For this month’s skeptical crossword puzzle, we return to a favourite theme of Greek & Roman Mythology, together with the usual Picture Puzzles, Mixed Bag Questions and Logic & Maths Puzzles. They’re all at the top of the PUZZLES PAGE. Scroll down for earlier recent monthly puzzles, or use the ARCHIVE links at the bottom of the page to access puzzles going back to 2010.
June’s Puzzles are at the top of the PUZZLES PAGE, where you’ll find seven new rebus-type Picture Puzzles, followed by links to twenty Mixed Bag (Triva / General Knowledge); a Crossword puzzle, based on Frauds and Scams.; and a set of ten Logic & Maths Puzzles, with worked solutions provided.
Skeptics, Rationalists, Humanists and other like-minded people world-wide have gravitated towards February 12 as an annual opportunity to celebrate the things that unite us. This year, that date marks Charles Darwin’s 213th birthday.
We invite you to visit Darwin-related material already on this website:
Bronze statue of Charles Darwin as a 22-year-old undergraduate. Christ’s College, Cambridge. Artist: Anthony Smith
As a former teacher of evolutionary biology and subsequent enthusiastic promoter of Darwin Day, it is perhaps surprising that actually readingOn the Origin of Species only recently made my bucket list. Read the rest of this entry »
We kick off the new year with the usual mix of Picture Puzzles, Mixed Bag questions, Logic& Maths questions and a Skeptical Crossword with Astrology as its theme. They’re at the top of the PUZZLES PAGE.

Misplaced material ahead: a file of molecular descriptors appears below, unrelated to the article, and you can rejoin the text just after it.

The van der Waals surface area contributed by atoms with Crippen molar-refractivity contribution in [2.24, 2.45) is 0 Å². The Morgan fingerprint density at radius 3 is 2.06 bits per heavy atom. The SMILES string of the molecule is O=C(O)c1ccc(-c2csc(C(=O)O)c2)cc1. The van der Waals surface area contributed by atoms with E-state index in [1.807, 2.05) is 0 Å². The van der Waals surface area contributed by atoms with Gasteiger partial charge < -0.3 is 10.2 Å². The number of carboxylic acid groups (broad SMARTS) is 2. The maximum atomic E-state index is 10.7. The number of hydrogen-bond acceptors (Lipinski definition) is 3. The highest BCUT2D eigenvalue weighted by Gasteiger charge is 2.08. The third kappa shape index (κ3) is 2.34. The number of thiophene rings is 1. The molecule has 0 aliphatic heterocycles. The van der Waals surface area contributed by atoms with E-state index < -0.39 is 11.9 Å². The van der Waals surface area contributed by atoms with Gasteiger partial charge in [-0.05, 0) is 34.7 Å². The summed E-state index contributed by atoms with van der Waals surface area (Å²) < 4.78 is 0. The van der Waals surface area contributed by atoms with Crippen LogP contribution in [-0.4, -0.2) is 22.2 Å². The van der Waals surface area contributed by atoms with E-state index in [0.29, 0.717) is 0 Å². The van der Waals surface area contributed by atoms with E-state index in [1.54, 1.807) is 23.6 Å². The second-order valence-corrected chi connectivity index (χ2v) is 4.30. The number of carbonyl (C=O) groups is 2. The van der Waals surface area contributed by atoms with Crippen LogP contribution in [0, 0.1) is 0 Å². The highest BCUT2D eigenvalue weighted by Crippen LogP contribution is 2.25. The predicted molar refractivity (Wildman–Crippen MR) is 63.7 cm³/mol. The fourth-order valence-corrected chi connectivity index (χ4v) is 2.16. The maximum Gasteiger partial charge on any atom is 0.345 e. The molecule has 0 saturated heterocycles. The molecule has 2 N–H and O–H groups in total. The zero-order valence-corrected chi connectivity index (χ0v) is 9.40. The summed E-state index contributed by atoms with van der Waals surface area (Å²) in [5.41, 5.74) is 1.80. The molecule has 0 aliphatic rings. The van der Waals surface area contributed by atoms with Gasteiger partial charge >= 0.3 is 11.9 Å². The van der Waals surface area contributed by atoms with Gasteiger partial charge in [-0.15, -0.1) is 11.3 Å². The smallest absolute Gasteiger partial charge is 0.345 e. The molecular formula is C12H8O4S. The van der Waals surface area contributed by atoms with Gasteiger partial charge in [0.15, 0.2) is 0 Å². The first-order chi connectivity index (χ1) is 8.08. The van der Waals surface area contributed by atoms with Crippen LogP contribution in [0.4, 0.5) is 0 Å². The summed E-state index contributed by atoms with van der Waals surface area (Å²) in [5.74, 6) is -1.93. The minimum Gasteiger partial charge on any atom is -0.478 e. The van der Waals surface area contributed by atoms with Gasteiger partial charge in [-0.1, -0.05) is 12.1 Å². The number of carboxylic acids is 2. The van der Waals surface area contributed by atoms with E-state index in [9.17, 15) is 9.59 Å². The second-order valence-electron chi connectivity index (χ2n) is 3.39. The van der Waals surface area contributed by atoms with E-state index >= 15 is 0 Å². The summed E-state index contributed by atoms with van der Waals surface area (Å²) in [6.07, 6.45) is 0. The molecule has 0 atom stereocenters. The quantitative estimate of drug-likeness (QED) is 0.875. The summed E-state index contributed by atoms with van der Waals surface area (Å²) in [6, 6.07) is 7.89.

Lower down the puzzles page you’ll find all 2001 puzzles from May. Earlier puzzles going back to 2010 are available from the archives links at the bottom of the Puzzles page.
Belgian authors, Patrick Vermeren (56) and Bart Van de Ven (37) have won an action in the Appeals Court in Belgium. “Business Coach” Carl Van de Velde had previously unsuccessfully sued them for defamation in the Court of First Instance, but chose to appeal. At that stage the two author’s legal costs already stood at about A$85,000.
The Belgium-based Skeptical society SKEPP stepped in to support the authors and to seek international support for their on-going legal battles.
Patrick and Bart had written an article for SKEPP’s magazine about two highly successful companies that used dubious theories such as NLP (Neurolinguistic Programming) and characterization of people based on their skull (phrenology) and physiognomy (interpretation of outward appearance, in this case of face and hair). One of the companies was the Carl Van de Velde Training Institute. The authors had criticized the content of its pseudo-scientific master classes as well as the marketing strategies it used to attract participants.
Paul De Belder, President of SKEPP writes: “It has taken quite some time but today the Appeals Court in Belgium judged that free speech and well-founded criticism are more important than the perceived wrongs of the commercial organization being criticized.”